To authenticate to the Tracker, the remote system must be configured with Microsoft Challenge Handshake Authentication Protocol version 2 (MS-CHAP v2) and 128-bit MPPE stateless encryption. During the PPTP connection process, the Tracker assigns an IP address to the remote computer after it has successfully authenticated. This allows administrators in a remote location to establish a secure connection over the Internet to a Tracker and feel comfortable that the security of the device and the connected network are not at risk of compromise from a malicious intruder.
Internet Protocol Security (IPsec) is a protocol for securing communications over the Internet. It authenticates and encrypts each IP packet within a communication session and applications do not need to be specifically designed to use IPsec, or even be aware of it. IPsec can be used in protecting data sent between a pair of hosts (host-to-host), between a pair of security gateways (network-to-network), or between a security gateway and a host (network-to-host). The Tracker 2800 is capable of terminating an IPsec connection.
The Point-to-Point Tunnelling Protocol (PPTP) is a protocol that allows Point-to-Point Protocol (PPP) connections to be tunnelled through an IP network, creating a Virtual Private Network (VPN). Microsoft implemented its own algorithms and protocols to support PPTP. This implementation of PPTP, called Microsoft PPTP, is used extensively in commercial VPN products precisely because it is already a part of the Microsoft Windows operating systems. Provisioning a Tracker 27xx to accept VPN tunnel terminations also requires packet-filtering rules to be added to the built in firewall.
The Tracker features both server and client Secure Shell (SSH). SSH is a set of standards and an associated network protocol that establishes a secure channel between a local and a remote computer. It uses public-key cryptography to authenticate the remote computer and (optionally) to allow the remote computer to authenticate the user. SSH provides confidentiality and integrity of data exchanged between the two computers using encryption and message authentication codes. SSH is typically used to login to a remote machine and execute commands, but it also supports tunneling, forwarding arbitrary TCP ports; it can transfer files using the associated SFTP protocol.
Built-in Packet Filtering Firewall
Trackers include a built-in IP packet filtering firewall that is based on the standard Linux IPFWADM packet filtering mechanism that was included in the original Linux kernel version 2.0.38. IP packet filtering is the process of controlling network packets as they enter, move through, and exit the network stack within the kernel. This mechanism can be used to control access to a Tracker by restricting input and output network traffic and is achieved by applying the appropriate filtering rules to each of the available network interfaces on the device. This packet filtering mechanism is used extensively within Trackers to restrict access to the device as well as any of the attached managed devices.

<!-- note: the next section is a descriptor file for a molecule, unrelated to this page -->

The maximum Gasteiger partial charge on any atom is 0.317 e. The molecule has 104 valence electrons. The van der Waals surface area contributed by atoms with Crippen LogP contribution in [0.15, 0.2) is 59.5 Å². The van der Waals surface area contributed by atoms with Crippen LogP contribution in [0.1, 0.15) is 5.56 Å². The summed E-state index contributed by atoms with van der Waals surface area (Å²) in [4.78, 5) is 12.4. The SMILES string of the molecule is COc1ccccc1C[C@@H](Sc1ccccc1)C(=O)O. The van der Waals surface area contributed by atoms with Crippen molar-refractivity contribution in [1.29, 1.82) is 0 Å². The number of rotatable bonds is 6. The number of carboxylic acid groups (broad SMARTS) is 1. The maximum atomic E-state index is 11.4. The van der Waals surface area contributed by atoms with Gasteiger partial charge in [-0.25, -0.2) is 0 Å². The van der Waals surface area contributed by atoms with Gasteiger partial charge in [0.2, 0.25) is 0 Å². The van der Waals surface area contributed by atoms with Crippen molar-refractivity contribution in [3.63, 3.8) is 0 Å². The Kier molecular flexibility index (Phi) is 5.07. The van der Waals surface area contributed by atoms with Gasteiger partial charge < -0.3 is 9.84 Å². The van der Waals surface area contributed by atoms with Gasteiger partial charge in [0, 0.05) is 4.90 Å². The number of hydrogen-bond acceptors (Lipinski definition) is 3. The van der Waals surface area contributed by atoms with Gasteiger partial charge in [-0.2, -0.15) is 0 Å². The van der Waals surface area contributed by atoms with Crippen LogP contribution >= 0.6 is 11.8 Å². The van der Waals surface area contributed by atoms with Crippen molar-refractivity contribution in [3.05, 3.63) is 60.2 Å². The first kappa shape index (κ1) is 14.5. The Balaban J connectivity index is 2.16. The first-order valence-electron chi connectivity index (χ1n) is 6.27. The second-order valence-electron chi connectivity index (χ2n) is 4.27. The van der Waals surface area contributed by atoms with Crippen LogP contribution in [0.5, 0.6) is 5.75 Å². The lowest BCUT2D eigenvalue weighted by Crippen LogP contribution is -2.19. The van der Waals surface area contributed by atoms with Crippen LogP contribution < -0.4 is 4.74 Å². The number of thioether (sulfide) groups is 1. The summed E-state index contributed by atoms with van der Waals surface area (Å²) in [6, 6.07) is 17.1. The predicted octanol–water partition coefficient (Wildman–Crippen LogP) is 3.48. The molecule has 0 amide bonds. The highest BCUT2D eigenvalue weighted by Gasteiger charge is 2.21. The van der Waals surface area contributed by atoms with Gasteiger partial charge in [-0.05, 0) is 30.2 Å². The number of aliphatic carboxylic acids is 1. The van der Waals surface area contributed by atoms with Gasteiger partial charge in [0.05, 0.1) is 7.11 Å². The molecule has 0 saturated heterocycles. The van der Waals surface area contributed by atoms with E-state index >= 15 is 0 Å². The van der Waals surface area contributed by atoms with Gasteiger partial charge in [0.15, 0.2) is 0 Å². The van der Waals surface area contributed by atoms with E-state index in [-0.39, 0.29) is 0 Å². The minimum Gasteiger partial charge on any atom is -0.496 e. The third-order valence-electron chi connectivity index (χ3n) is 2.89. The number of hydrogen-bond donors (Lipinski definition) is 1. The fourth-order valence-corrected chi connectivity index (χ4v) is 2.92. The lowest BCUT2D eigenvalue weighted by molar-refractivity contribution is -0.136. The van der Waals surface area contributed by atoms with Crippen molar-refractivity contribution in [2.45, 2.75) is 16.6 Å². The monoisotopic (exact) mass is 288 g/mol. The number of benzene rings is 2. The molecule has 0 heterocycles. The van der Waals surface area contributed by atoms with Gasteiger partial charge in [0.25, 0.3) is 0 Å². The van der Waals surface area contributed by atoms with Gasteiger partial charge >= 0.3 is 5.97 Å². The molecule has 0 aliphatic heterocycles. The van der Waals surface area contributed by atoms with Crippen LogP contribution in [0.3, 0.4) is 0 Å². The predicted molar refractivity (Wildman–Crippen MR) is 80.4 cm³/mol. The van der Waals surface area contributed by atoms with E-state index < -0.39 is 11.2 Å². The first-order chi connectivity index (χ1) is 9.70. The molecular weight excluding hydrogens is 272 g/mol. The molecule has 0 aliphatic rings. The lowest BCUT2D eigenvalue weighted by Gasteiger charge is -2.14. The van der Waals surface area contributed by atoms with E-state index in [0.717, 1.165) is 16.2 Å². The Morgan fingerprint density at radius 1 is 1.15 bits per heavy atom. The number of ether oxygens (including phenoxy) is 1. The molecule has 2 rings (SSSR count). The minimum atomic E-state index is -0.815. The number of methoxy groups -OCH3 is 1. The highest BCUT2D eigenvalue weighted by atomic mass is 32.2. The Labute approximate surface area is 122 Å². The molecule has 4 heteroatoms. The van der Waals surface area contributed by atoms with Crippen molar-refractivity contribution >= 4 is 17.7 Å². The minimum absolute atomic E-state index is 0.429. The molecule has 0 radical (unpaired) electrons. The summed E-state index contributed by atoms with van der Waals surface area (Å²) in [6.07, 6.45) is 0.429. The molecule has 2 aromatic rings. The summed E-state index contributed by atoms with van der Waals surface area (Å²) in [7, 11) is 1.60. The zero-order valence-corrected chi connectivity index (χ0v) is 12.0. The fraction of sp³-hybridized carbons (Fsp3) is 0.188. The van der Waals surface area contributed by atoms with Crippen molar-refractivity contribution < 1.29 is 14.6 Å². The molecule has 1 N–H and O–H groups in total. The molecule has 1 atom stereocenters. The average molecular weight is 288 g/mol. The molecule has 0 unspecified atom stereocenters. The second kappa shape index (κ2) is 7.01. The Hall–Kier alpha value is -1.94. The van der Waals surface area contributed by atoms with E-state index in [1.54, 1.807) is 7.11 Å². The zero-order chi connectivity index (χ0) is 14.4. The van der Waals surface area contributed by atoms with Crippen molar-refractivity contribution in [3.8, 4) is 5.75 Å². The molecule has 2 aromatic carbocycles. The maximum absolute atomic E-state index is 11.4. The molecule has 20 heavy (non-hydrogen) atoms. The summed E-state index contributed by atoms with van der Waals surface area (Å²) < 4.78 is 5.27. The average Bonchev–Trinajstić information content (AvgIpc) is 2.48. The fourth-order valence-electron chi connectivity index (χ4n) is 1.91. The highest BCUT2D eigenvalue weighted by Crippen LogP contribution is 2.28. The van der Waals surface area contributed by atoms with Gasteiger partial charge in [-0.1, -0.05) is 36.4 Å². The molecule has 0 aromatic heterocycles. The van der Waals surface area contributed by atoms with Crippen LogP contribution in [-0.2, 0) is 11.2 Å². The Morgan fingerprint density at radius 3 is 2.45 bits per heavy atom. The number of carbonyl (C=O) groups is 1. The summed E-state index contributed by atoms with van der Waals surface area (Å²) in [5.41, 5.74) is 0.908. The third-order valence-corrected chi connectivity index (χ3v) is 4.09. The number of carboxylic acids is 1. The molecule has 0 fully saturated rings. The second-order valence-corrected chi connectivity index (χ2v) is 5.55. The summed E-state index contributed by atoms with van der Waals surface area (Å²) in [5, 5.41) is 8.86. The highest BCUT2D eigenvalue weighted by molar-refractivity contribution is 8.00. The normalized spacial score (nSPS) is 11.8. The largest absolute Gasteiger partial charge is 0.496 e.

Default Packet Filtering Rules for the Tracker
The default settings for the Tracker firewall configuration are shown below.
# "flush" all of the forwarding commands
ipfwadm -F -f
# add a rule to accept packets for forwarding from any address and masquerade to wherever they are going
ipfwadm -F -a accept -m
This reflects a very passive security stance and if unchanged generally allows access from any hosts into the device. Users concerned with restricting unwarranted access are advised to adopt a more aggressive security stance and deny all connection requests except those that have explicitly declared in a packet-filtering rule.
Provisioning a Tracker with managed devices, PPTP or IPsec VPN tunnels, or PPP dialup access causes some packet filtering rules to automatically be added to the firewall rule set.
Audit And Logging
Trackers include extensive logging facilities that record activities associated with many of the background services operational in the device. These log files are useful in identifying problems as well as suspicious activity within the system. Tracker log file are restricted in size and wrap around when full. Each log file is stored in the "var/log" directory. A list of the logging facilities available within a Tracker is provided in the appendix.
The Tracker series provides an organization with a platform for secure, consistent administration of network devices. The features and benefits delivered by the system are essential components of well-managed voice and data networks. In addition, the layers of defence against attacks provide the highest level of protection against compromise of the Tracker series or the administrative interfaces of any network devices connected to it.
Appendix 1 System Services
actd is a service which monitors alerts generated on a Tracker and determines what actions (if any) are needed to be performed for each alert before the alert is made available for delivery by the service. The actd and alertd daemons must both be running if alerts are to be delivered. There are no configuration files associated with actd.
The alertd service provides a message delivery facility to a network management system such as the Data Track Alarm Management System (AMS). alertd is normally configured to start automatically by including it in the "/etc/config/task.conf" file.
The digmond service monitors the status of the Trackers 16 digital inputs. It is normally configured to start automatically by an entry in the task.conf file. Configuration of alerts in response to changes in the state of the digital inputs is done through the digital.conf file.
When the logd service is operating in fifo (first-in-first-out) collection mode, fifod provides a network service that makes data available for real-time access by a remote application. The remote application connects to the service and retrieves data using a simple request acknowledge protocol. fifod will remove data from the fifo buffer file only when the remote application acknowledges receipt. The service is normally started through an entry in the "/etc/config/inetd.conf" file.